Updated from 9:58 a.m. EST
Earlier today we recommended investors investigate taking a speculative bet with nanotechnology company
. Two minutes after our story hit the site, the company announced it had been awarded a European patent for the design development and production of Titanium Oxide structures. This process enhances the production of titanium metals, which cuts the cost of titanium production used to build military tanks.
Altair's shares have rallied some 16% in the past two hours, and in keeping with the discipline we employ in our Stocks Under $10 model portfolio, we would be selling about half of our position here and locking in the gain.
Under $10 stocks often make large moves like this on good news, and the hype around nanotechnology has enhanced the strength of Altair's performance today. Not all of our stocks rise like this, but when they do, you have to move quickly to book your gains.
Here's the original story from this morning:
Some of the stocks we select for TheStreet.com Stocks Under $10 model portfolio carry more risk than others. One such stock is
We aren't taking a position in Altair here because we already have a number of speculative plays in the portfolio. But for those who have a high tolerance for risk, Altair is a stock to consider.
Altair appeared on our radar screen when the company announced Feb. 10 that it had achieved a breakthrough in lithium ion electrode materials that will allow it to produce a new generation of rechargeable batteries -- with three times the power of existing batteries -- for the same price. Altair's shares soared 213% in the two days after the announcement.
This news could be a harbinger of more breakthroughs to come, and we believe a small bet on Altair with discretionary funds could pay off in a big way.
First, though, let's take a quick glance at what nanotechnology actually is. In simplest terms, it is the process of fabricating particles until they are near the size of a molecule. Particles this tiny have different physical and electrochemical traits that enable manufacturers to use them to build materials that are stronger, harder and more wear-resistant. These particles have many uses and are essential in everyday items like stain-resistant clothing as well as more niche products like lighter, more durable military tanks.
Breathing Life Back Into Nanotechnology
Nanotech was a buzzword back in 2003 and early 2004, and any company that claimed it could bring a nano-based product to market saw its stock shoot to the moon. But like most crazes built more on hype than reality, the bubble burst and stocks like Altair plummeted back to earth.
Altair's recent announcement has breathed some life back into the group, and we believe there is more good news to come for the company. For one, Altair's breakthrough in battery technology, which it has already patented, could revolutionize the consumer electronics industry by allowing consumers to use portable electronic devices up to three times longer and recharge batteries in just a fraction of the time required with current technology. Altair is in discussions with some of the world's leading battery manufacturers -- though it won't disclose which ones at this point -- and we believe any formal partnership announcement will boost shares.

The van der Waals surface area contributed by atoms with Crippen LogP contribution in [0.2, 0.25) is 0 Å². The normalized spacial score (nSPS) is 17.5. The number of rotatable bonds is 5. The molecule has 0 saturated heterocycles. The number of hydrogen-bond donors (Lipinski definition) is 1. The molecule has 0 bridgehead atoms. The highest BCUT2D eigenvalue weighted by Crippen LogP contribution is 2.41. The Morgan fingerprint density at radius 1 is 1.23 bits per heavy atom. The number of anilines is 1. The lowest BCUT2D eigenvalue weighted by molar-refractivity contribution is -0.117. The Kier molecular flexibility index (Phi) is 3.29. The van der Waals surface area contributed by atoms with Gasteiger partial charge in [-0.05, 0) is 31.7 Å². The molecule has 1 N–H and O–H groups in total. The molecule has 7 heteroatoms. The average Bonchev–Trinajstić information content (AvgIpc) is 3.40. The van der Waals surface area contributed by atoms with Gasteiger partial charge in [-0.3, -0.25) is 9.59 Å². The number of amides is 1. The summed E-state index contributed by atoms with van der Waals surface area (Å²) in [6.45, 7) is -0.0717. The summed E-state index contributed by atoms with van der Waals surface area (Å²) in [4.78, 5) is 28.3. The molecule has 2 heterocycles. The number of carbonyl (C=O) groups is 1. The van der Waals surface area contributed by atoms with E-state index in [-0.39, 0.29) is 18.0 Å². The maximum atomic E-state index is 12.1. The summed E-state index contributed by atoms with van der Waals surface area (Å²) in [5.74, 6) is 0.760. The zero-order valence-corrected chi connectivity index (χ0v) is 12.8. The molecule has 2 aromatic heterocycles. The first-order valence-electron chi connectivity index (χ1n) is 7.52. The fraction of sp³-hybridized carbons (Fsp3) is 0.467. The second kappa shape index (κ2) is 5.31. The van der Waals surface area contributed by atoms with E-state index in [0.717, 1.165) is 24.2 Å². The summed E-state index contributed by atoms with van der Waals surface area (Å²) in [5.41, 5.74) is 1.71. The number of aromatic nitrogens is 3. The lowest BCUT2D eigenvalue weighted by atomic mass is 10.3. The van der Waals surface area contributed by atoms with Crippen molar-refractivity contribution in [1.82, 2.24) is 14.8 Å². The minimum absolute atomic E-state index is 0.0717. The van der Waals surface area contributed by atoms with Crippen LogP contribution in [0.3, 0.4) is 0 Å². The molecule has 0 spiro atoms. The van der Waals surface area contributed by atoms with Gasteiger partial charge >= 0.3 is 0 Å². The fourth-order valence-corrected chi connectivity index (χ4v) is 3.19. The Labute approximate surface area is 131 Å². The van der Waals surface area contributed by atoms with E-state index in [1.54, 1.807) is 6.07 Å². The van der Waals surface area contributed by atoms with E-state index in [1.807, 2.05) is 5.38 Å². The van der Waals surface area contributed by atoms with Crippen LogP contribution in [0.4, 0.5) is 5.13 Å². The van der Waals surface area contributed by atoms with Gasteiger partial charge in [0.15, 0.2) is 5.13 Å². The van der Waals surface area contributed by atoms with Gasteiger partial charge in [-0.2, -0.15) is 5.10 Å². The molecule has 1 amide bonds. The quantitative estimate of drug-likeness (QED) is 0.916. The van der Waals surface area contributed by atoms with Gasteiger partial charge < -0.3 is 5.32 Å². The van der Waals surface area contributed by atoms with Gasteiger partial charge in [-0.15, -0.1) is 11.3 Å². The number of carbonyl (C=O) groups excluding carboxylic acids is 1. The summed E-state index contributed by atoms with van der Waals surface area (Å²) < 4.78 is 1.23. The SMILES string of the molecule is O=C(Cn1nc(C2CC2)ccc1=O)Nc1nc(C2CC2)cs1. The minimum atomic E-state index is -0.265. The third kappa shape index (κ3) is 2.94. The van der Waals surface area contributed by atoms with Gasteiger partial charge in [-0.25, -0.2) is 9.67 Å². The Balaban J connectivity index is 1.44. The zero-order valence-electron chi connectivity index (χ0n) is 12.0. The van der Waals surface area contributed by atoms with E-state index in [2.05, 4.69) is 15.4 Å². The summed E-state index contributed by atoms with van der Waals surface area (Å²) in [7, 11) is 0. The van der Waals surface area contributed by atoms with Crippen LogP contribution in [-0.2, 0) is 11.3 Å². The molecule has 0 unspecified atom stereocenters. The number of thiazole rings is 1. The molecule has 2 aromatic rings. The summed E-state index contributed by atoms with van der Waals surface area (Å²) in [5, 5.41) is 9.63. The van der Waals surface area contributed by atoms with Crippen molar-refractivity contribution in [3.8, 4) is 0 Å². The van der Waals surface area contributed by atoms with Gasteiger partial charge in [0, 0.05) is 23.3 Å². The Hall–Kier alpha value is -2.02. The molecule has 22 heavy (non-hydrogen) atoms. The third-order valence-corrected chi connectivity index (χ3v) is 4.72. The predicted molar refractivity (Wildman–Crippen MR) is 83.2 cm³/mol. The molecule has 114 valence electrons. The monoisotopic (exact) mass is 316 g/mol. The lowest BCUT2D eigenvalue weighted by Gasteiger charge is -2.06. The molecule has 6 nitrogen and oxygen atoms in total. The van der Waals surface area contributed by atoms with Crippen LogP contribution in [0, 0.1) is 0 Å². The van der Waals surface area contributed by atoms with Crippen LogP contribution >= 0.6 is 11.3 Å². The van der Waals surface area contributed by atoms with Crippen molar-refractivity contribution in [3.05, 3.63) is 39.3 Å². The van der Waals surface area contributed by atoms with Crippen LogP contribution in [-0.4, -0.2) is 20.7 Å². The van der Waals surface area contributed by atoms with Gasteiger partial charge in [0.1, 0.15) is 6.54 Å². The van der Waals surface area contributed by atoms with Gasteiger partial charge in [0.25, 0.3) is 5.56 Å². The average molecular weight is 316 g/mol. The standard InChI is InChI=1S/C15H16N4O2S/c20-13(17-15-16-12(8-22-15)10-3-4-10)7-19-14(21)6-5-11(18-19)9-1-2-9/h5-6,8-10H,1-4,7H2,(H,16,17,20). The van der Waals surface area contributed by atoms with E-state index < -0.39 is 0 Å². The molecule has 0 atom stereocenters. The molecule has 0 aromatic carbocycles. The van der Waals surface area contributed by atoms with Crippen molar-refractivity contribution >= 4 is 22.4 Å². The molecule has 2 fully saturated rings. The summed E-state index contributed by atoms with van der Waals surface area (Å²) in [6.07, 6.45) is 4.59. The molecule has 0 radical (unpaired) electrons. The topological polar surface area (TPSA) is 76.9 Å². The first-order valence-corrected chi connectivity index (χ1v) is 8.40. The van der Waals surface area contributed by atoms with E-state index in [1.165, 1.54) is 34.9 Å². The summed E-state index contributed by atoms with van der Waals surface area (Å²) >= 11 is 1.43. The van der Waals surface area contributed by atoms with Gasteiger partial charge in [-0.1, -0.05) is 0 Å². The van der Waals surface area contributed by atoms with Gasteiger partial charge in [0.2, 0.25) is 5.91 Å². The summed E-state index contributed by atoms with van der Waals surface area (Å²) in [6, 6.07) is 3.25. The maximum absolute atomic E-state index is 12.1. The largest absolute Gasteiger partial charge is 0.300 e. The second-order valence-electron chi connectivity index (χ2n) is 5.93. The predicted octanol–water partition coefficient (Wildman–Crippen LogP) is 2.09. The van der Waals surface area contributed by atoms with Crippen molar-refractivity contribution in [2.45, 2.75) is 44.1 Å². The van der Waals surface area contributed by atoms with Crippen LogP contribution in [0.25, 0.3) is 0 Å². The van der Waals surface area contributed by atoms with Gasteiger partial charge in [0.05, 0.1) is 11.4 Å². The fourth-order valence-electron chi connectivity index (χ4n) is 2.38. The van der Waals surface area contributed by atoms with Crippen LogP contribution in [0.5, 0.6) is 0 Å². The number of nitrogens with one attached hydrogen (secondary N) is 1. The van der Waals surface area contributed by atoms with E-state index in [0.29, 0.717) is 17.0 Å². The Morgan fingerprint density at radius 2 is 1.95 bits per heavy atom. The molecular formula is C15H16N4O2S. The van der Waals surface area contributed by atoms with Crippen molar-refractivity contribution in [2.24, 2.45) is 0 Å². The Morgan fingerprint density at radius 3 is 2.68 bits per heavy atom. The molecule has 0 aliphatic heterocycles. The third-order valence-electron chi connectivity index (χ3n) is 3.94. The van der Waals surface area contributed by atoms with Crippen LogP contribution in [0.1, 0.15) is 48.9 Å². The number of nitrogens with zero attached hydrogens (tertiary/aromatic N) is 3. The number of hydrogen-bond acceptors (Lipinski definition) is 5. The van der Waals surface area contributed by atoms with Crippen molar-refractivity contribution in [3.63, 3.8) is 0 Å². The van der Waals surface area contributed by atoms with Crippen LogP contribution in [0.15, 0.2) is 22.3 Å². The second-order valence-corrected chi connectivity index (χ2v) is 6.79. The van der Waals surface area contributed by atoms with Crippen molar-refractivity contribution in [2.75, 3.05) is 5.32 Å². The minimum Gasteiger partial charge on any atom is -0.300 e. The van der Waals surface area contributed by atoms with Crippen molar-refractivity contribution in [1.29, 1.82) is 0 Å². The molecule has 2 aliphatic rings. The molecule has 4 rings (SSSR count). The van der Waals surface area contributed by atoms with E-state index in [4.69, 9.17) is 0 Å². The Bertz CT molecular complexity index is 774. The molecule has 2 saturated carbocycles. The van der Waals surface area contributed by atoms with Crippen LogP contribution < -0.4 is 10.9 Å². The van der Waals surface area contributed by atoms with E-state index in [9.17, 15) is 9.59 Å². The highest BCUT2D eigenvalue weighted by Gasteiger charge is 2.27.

Life Beyond Batteries
Altair's fortunes aren't tied solely to its ability to bring a battery to market.
agreed to license Altair's RenaZorb, which is used to treat hyperphosphatemia, or high phosphorus levels in the blood, of end-state renal disease patients. RenaZorb, which uses Altair's lanthanum nanomaterial technology, is evidence of Altair's diverse product platform. The deal provides Altair with 100,000 shares of restricted Spectrum shares, the purchase of $200,000 worth of Altair shares by Spectrum, and undisclosed milestone payments based on future clinical and sales goals.
Altair notched $1.2 million in sales in 2004, a small amount to be sure, but the total was a marked improvement from the $73,000 in sales the company generated in 2003. That said, the company has a solid balance sheet and recently took advantage of its surge in market value to sell 5 million shares, bringing its total cash balance to $31 million with virtually no debt. This should be enough to allow Altair to bring a product to the market within the next few years.
There is a lot of hope built into Altair's stock at its current $200 million market cap. But with just 43 million shares outstanding and no analyst coverage, Altair's shares could rally meaningfully on good news and an increased media following, as its battery technology moves from a great idea to a marketable product.
Based upon our conversations with sources familiar with the company, we wouldn't be surprised to hear a partnership announced within the next three months, which could push shares over the $5 mark and in front of institutional investors who ordinarily shy away from low-dollar stocks. Given the inherent risk with the stock, though, we would look to pare any losses near the $3.80-a-share level, or 9% below the stock's current quote.
William Gabrielski is a research associate at TheStreet.com and is accredited with a Series 7 license. In keeping with TSC's editorial policy, he doesn't own or short individual stocks. He also doesn't invest in hedge funds or other private investment partnerships. Under no circumstances does the information in this column represent a recommendation to buy or sell stocks.
David Peltier is a research associate at TheStreet.com In keeping with TSC's editorial policy, he doesn't own or short individual stocks. He also doesn't invest in hedge funds or other private investment partnerships. Under no circumstances does the information in this column represent a recommendation to buy or sell stocks. Peltier welcomes your feedback and invites you to send your comments to